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Hoffmann, R. A wiki for the life sciences where authorship matters. Nature Genetics (2008)

Effect of tetanus toxin on oxytocin and vasopressin release from nerve endings of the neurohypophysis.

The effect of tetanus toxin on neuropeptide hormone release from isolated nerve endings of the neural lobe of rat pituitaries (neurosecretosomes) was measured in a perfusion system. Tetanus toxin inhibited depolarization-evoked release of oxytocin and vasopressin in a time- and dose-dependent manner. At 1 microgram/ml, tetanus toxin blocked stimulated release by 85%. Tetanus toxin that was preincubated with a neutralizing monoclonal antibody or heated to 100 degrees C had no effect on hormone release. The ionophores A23187 and ionomycin were potent stimulators of hormone release in control nerve endings, but were not able to overcome the effect of tetanus toxin in intoxicated nerve endings. 8-Bromo-cyclic GMP, which has been reported to reverse the action of tetanus toxin in PC12 cells, had no effect on the action of tetanus toxin in neurosecretosomes. Neurosecretosomes are the first system in which tetanus toxin has been shown to block release from peptidergic nerve terminals. They appear to be a valuable in vitro system for studying the biochemical mechanism of tetanus toxin action.[1]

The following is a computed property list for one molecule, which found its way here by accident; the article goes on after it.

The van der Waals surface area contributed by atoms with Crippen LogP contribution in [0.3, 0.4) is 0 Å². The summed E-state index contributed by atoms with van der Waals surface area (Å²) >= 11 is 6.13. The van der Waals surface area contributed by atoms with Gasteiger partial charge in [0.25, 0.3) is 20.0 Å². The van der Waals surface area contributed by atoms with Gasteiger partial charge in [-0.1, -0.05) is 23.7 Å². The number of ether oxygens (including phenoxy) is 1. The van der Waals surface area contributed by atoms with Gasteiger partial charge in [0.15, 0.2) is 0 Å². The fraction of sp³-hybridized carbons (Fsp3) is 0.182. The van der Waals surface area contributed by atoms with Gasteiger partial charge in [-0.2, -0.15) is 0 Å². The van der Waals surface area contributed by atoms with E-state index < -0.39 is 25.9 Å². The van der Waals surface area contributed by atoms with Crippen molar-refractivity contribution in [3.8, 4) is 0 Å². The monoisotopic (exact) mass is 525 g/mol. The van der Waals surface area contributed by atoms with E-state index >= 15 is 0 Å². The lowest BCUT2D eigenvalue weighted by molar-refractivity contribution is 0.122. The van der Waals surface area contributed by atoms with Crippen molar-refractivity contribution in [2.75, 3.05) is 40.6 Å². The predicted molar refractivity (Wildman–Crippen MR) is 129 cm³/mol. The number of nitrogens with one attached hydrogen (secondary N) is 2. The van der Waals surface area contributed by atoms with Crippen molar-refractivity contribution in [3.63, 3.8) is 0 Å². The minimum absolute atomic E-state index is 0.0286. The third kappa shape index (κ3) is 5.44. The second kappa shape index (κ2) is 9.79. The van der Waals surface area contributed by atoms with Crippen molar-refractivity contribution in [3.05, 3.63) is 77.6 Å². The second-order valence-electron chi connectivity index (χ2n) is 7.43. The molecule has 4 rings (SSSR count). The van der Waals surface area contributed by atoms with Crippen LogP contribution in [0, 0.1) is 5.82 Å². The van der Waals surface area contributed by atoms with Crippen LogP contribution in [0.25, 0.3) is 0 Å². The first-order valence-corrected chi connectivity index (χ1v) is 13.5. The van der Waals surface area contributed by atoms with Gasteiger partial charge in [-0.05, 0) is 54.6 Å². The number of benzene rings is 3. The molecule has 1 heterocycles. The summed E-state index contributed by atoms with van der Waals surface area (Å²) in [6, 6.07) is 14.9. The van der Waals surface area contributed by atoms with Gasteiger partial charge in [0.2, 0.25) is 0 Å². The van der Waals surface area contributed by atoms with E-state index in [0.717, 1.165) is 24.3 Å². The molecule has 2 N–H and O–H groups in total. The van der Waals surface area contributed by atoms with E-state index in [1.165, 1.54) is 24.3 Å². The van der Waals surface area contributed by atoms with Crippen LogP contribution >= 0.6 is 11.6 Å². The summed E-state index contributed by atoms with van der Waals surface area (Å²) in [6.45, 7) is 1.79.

1. Effect of tetanus toxin on oxytocin and vasopressin release from nerve endings of the neurohypophysis. Halpern, J.L., Habig, W.H., Trenchard, H., Russell, J.T. J. Neurochem. (1990) [Pubmed]
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